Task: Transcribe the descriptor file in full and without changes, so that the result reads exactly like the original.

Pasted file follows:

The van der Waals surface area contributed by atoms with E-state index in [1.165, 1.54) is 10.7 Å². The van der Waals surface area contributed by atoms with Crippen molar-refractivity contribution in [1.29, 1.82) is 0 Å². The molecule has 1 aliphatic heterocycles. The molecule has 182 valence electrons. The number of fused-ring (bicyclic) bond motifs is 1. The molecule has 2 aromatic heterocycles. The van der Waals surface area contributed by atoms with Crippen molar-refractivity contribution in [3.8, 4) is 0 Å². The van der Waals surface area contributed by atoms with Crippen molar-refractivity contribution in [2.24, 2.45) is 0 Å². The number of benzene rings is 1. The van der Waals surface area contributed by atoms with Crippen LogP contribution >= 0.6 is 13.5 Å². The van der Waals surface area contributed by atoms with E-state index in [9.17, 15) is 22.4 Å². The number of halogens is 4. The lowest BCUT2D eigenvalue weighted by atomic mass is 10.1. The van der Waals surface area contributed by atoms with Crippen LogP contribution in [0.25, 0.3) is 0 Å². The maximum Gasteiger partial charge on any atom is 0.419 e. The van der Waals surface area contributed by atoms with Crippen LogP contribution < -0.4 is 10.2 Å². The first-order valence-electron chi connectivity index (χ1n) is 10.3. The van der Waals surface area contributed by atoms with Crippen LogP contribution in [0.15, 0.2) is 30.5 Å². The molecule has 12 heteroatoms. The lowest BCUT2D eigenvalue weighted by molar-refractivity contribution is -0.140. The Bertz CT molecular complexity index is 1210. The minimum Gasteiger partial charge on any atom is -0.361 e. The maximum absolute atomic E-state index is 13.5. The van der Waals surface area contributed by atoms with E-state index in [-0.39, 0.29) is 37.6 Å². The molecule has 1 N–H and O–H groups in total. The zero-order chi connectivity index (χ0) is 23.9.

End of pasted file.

The van der Waals surface area contributed by atoms with E-state index in [1.165, 1.54) is 10.7 Å². The van der Waals surface area contributed by atoms with Crippen molar-refractivity contribution in [1.29, 1.82) is 0 Å². The molecule has 1 aliphatic heterocycles. The molecule has 182 valence electrons. The number of fused-ring (bicyclic) bond motifs is 1. The molecule has 2 aromatic heterocycles. The van der Waals surface area contributed by atoms with Crippen molar-refractivity contribution in [3.8, 4) is 0 Å². The van der Waals surface area contributed by atoms with Crippen molar-refractivity contribution in [2.24, 2.45) is 0 Å². The number of benzene rings is 1. The van der Waals surface area contributed by atoms with Crippen LogP contribution >= 0.6 is 13.5 Å². The van der Waals surface area contributed by atoms with E-state index in [9.17, 15) is 22.4 Å². The number of halogens is 4. The lowest BCUT2D eigenvalue weighted by atomic mass is 10.1. The van der Waals surface area contributed by atoms with Crippen LogP contribution in [0.25, 0.3) is 0 Å². The maximum Gasteiger partial charge on any atom is 0.419 e. The van der Waals surface area contributed by atoms with Crippen LogP contribution < -0.4 is 10.2 Å². The first-order valence-electron chi connectivity index (χ1n) is 10.3. The van der Waals surface area contributed by atoms with Crippen LogP contribution in [0.15, 0.2) is 30.5 Å². The molecule has 12 heteroatoms. The lowest BCUT2D eigenvalue weighted by molar-refractivity contribution is -0.140. The Bertz CT molecular complexity index is 1210. The minimum Gasteiger partial charge on any atom is -0.361 e. The maximum absolute atomic E-state index is 13.5. The van der Waals surface area contributed by atoms with E-state index in [-0.39, 0.29) is 37.6 Å². The molecule has 1 N–H and O–H groups in total. The zero-order chi connectivity index (χ0) is 23.9.